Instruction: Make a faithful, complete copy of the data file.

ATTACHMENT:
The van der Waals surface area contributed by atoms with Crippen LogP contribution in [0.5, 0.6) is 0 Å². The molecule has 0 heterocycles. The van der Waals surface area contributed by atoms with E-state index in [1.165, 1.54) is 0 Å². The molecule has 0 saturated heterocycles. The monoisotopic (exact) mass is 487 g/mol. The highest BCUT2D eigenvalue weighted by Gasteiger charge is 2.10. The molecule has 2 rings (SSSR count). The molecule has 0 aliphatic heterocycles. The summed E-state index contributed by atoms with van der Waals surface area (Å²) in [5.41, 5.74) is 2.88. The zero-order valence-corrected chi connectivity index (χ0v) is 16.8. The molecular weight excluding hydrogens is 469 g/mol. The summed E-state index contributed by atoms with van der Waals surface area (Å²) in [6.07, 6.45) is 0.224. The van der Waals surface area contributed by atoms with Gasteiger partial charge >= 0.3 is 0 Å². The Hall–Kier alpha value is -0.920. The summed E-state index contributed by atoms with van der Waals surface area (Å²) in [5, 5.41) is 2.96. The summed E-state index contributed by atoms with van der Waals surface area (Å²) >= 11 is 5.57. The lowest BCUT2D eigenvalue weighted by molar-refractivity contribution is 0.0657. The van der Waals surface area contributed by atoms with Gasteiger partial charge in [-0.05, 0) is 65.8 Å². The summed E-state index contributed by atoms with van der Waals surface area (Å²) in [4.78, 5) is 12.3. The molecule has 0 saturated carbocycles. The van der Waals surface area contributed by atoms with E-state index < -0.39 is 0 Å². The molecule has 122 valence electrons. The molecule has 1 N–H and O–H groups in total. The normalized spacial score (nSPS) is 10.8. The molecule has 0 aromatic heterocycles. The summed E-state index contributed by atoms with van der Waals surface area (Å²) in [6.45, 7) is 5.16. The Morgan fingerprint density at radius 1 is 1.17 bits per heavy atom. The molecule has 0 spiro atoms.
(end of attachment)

The van der Waals surface area contributed by atoms with Crippen LogP contribution in [0.5, 0.6) is 0 Å². The molecule has 0 heterocycles. The van der Waals surface area contributed by atoms with E-state index in [1.165, 1.54) is 0 Å². The molecule has 0 saturated heterocycles. The monoisotopic (exact) mass is 487 g/mol. The highest BCUT2D eigenvalue weighted by Gasteiger charge is 2.10. The molecule has 2 rings (SSSR count). The molecule has 0 aliphatic heterocycles. The summed E-state index contributed by atoms with van der Waals surface area (Å²) in [5.41, 5.74) is 2.88. The zero-order valence-corrected chi connectivity index (χ0v) is 16.8. The molecular weight excluding hydrogens is 469 g/mol. The summed E-state index contributed by atoms with van der Waals surface area (Å²) in [6.07, 6.45) is 0.224. The van der Waals surface area contributed by atoms with Gasteiger partial charge >= 0.3 is 0 Å². The Hall–Kier alpha value is -0.920. The summed E-state index contributed by atoms with van der Waals surface area (Å²) in [5, 5.41) is 2.96. The summed E-state index contributed by atoms with van der Waals surface area (Å²) >= 11 is 5.57. The lowest BCUT2D eigenvalue weighted by molar-refractivity contribution is 0.0657. The van der Waals surface area contributed by atoms with Gasteiger partial charge in [-0.05, 0) is 65.8 Å². The summed E-state index contributed by atoms with van der Waals surface area (Å²) in [4.78, 5) is 12.3. The molecule has 0 saturated carbocycles. The van der Waals surface area contributed by atoms with E-state index < -0.39 is 0 Å². The molecule has 122 valence electrons. The molecule has 1 N–H and O–H groups in total. The normalized spacial score (nSPS) is 10.8. The molecule has 0 aromatic heterocycles. The summed E-state index contributed by atoms with van der Waals surface area (Å²) in [6.45, 7) is 5.16. The Morgan fingerprint density at radius 1 is 1.17 bits per heavy atom. The molecule has 0 spiro atoms.